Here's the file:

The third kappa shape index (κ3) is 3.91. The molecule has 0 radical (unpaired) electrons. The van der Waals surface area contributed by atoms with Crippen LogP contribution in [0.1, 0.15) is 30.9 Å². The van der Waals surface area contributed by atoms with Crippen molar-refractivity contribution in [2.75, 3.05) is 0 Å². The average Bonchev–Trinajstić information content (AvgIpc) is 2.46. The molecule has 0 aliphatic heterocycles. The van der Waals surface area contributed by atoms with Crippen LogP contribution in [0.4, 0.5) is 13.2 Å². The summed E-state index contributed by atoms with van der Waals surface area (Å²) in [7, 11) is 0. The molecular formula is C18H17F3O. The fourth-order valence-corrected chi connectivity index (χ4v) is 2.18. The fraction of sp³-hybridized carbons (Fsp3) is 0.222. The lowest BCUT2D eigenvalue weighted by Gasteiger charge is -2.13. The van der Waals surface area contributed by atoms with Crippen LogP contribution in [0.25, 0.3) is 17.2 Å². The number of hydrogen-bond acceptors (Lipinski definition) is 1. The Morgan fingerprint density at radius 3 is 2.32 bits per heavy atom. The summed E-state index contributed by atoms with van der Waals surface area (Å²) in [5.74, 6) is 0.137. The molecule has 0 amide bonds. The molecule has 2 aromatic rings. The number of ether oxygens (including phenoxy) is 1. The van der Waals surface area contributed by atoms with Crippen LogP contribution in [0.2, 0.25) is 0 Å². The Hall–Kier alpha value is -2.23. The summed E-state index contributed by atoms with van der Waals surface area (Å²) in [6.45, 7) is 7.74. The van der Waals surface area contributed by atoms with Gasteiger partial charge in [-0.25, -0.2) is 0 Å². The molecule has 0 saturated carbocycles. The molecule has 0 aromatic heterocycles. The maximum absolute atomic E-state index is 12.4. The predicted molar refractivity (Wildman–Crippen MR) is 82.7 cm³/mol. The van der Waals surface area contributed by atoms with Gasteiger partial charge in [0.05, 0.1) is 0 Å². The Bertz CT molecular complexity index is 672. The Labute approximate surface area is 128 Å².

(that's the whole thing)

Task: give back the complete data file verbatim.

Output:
The third kappa shape index (κ3) is 3.91. The molecule has 0 radical (unpaired) electrons. The van der Waals surface area contributed by atoms with Crippen LogP contribution in [0.1, 0.15) is 30.9 Å². The van der Waals surface area contributed by atoms with Crippen molar-refractivity contribution in [2.75, 3.05) is 0 Å². The average Bonchev–Trinajstić information content (AvgIpc) is 2.46. The molecule has 0 aliphatic heterocycles. The van der Waals surface area contributed by atoms with Crippen LogP contribution in [0.4, 0.5) is 13.2 Å². The summed E-state index contributed by atoms with van der Waals surface area (Å²) in [7, 11) is 0. The molecular formula is C18H17F3O. The fourth-order valence-corrected chi connectivity index (χ4v) is 2.18. The fraction of sp³-hybridized carbons (Fsp3) is 0.222. The lowest BCUT2D eigenvalue weighted by Gasteiger charge is -2.13. The van der Waals surface area contributed by atoms with Crippen LogP contribution in [0.25, 0.3) is 17.2 Å². The number of hydrogen-bond acceptors (Lipinski definition) is 1. The Morgan fingerprint density at radius 3 is 2.32 bits per heavy atom. The summed E-state index contributed by atoms with van der Waals surface area (Å²) in [5.74, 6) is 0.137. The molecule has 0 amide bonds. The molecule has 2 aromatic rings. The number of ether oxygens (including phenoxy) is 1. The van der Waals surface area contributed by atoms with Crippen LogP contribution in [0.2, 0.25) is 0 Å². The Hall–Kier alpha value is -2.23. The summed E-state index contributed by atoms with van der Waals surface area (Å²) in [6.45, 7) is 7.74. The van der Waals surface area contributed by atoms with Gasteiger partial charge in [-0.25, -0.2) is 0 Å². The molecule has 0 saturated carbocycles. The molecule has 0 aromatic heterocycles. The maximum absolute atomic E-state index is 12.4. The predicted molar refractivity (Wildman–Crippen MR) is 82.7 cm³/mol. The van der Waals surface area contributed by atoms with Gasteiger partial charge in [0.05, 0.1) is 0 Å². The Bertz CT molecular complexity index is 672. The Labute approximate surface area is 128 Å².